Rachel Unthank was born in Ryton, Tyne and Wear, into a musical family. In 2005 she and her sister, Becky, released their debut album (as Rachel Unthank and the Winterset), Cruel Sister; its follow-up, The Bairns, was nominated for the 2008 Mercury prize. In 2009 they became the Unthanks, and since then have released eight more albums, including Mount the Air, which won best album at the 2016 BBC Radio 2 folk awards. Their new triple album, Lines, released on Rabble Rouser on 22 February, is inspired by Emily Brontë, female war poets and fisheries worker Lillian Bilocca.
Laura Veirs is an American singer-songwriter who I like; she is also a mother, and on the podcast she interviews lots of women who are also mothers and musicians – the ones I’ve listened to are Kristin Hersh, Rhiannon Giddens and Rosanne Cash. It explores the relationship between family life and having a career in music: issues like the practicality of who looks after the children. The theme of maternal guilt comes up a lot. I think that’s something all parents have in common, whether they’re musicians or not. For me it’s like a mirror into my own life.
I never thought I’d be in a book club. I thought it might be a bit combative, but some of my close friends started one and I’ve found that I love it. I get introduced to new books, and I get to engage with my friends in a different way rather than just catching up about jobs and relationships and children. At the moment we’re reading Winter, which I’ve nearly finished. Ali Smith’s writing is very compelling – it has a lot of forward momentum. I feel like I whizzed through the pages because she propelled me along.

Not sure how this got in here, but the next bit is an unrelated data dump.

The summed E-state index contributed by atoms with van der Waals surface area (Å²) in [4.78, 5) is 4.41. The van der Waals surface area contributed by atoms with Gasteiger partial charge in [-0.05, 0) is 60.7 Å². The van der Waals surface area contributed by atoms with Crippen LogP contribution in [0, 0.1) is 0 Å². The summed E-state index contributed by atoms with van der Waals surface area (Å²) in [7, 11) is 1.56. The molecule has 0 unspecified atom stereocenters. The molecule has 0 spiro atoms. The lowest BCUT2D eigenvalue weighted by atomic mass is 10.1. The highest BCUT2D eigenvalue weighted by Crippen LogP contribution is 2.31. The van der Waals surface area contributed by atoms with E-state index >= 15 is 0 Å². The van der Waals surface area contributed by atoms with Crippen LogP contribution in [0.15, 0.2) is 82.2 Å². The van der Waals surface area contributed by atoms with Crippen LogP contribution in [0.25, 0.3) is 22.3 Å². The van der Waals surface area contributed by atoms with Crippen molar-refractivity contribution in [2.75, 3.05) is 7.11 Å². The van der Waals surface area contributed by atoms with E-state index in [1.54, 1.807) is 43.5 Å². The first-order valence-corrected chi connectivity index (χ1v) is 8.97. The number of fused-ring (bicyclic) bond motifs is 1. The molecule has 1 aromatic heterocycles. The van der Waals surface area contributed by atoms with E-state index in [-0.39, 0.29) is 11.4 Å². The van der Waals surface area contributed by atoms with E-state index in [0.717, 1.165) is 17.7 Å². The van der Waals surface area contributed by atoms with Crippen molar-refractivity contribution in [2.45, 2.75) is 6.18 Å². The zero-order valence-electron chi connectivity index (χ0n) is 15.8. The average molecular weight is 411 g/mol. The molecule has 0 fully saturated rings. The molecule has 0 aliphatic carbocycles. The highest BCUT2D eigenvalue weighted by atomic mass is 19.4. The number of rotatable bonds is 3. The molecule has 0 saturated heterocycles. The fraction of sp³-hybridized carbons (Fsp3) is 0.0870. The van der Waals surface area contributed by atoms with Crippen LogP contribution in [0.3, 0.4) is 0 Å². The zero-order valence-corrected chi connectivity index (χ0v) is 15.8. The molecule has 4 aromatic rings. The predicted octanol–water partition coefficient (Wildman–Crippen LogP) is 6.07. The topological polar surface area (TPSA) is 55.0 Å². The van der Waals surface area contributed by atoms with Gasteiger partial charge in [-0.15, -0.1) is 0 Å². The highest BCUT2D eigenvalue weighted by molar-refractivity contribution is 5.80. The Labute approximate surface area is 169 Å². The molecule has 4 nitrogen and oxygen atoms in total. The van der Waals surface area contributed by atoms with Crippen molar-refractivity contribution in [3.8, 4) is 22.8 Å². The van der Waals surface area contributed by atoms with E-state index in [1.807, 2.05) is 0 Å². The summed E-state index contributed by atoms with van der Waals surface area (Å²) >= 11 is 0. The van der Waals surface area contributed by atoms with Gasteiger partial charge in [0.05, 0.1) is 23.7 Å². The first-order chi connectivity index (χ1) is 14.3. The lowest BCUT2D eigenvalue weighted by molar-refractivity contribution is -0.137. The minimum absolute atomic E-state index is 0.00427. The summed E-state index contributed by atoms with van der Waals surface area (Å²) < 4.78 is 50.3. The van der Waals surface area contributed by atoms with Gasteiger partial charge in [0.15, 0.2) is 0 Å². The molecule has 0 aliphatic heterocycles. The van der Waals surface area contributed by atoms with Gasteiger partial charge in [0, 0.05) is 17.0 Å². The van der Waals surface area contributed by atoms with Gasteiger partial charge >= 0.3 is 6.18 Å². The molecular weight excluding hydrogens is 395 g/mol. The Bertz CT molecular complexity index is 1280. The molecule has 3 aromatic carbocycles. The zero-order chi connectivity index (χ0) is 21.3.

I’m looking forward to seeing the Delines live – I’ve never seen them perform. I got into their music because I really like the writing of author Willy Vlautin, who is in this band. They’ve got a new record out called The Imperial: each song is almost like a small novel, and the title track is crushing. Vlautin has real empathy for the characters he writes, and it’s heartbreaking and sad but really warm and beautiful. Amy Boone is the singer: she really inhabits the songs, and it feels like they are her [own] trials.
This is an exhibition I went to at the Baltic in Gateshead. I went when I was Christmas shopping and it was like a blast of fresh air – it just swept away all that overbearing Christmas atmosphere. It was a dark, cavernous room with flashing images of insects mating, and a screen with a giant luminous cat. There was dance music playing, and it took me back to being a student in Glasgow and going clubbing in the arches underneath the train station. I really enjoyed it. It was such an immersive experience.
This Christmas I treated myself to a proper record player: I put it under the tree, wrapped it up. My mum, as a present, gave me some old vinyl that we used to listen to when we were kids. I hadn’t heard this album for many years, and it was amazing to hear it again, to hear their voices entwined together. That must have infiltrated me at a young age because it reminded me of my and my sister’s approach to singing, even though I maybe didn’t realise it until now. It didn’t sound dated, it sounded really clear.
Me and my sister have been surrounded by folk songs all our lives, so our world was full of stories of the sea, things like selkies and sea shanties. I’m continually drawn back to the sea; I love to walk on the beaches in Northumberland. I found this in my local independent bookshop, Forum in Corbridge. I described a present I wanted to get somebody: the owner gave me this and it was so perfect I keep having to buy it for people. It’s full of beautiful photos, paintings, poems, song lyrics. Each time I come back to it, I see something different.